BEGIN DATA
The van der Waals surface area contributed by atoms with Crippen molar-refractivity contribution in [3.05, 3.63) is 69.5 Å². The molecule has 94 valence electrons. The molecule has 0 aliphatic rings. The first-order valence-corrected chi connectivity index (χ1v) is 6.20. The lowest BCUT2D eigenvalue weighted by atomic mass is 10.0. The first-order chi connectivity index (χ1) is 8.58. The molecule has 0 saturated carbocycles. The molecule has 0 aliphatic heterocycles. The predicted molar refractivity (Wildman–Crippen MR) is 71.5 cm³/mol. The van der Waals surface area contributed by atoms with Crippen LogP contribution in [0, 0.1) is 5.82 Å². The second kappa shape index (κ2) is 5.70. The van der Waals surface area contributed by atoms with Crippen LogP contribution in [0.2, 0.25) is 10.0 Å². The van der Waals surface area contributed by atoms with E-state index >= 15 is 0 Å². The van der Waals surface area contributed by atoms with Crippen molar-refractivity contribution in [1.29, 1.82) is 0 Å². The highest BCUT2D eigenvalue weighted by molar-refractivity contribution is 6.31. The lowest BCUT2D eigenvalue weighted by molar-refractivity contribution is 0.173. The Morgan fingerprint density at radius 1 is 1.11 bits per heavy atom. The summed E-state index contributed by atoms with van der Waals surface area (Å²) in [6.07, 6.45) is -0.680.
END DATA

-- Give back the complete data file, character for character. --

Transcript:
The van der Waals surface area contributed by atoms with Crippen molar-refractivity contribution in [3.05, 3.63) is 69.5 Å². The molecule has 94 valence electrons. The molecule has 0 aliphatic rings. The first-order valence-corrected chi connectivity index (χ1v) is 6.20. The lowest BCUT2D eigenvalue weighted by atomic mass is 10.0. The first-order chi connectivity index (χ1) is 8.58. The molecule has 0 saturated carbocycles. The molecule has 0 aliphatic heterocycles. The predicted molar refractivity (Wildman–Crippen MR) is 71.5 cm³/mol. The van der Waals surface area contributed by atoms with Crippen LogP contribution in [0, 0.1) is 5.82 Å². The second kappa shape index (κ2) is 5.70. The van der Waals surface area contributed by atoms with Crippen LogP contribution in [0.2, 0.25) is 10.0 Å². The van der Waals surface area contributed by atoms with E-state index >= 15 is 0 Å². The van der Waals surface area contributed by atoms with Crippen molar-refractivity contribution in [1.29, 1.82) is 0 Å². The highest BCUT2D eigenvalue weighted by molar-refractivity contribution is 6.31. The lowest BCUT2D eigenvalue weighted by molar-refractivity contribution is 0.173. The Morgan fingerprint density at radius 1 is 1.11 bits per heavy atom. The summed E-state index contributed by atoms with van der Waals surface area (Å²) in [6.07, 6.45) is -0.680.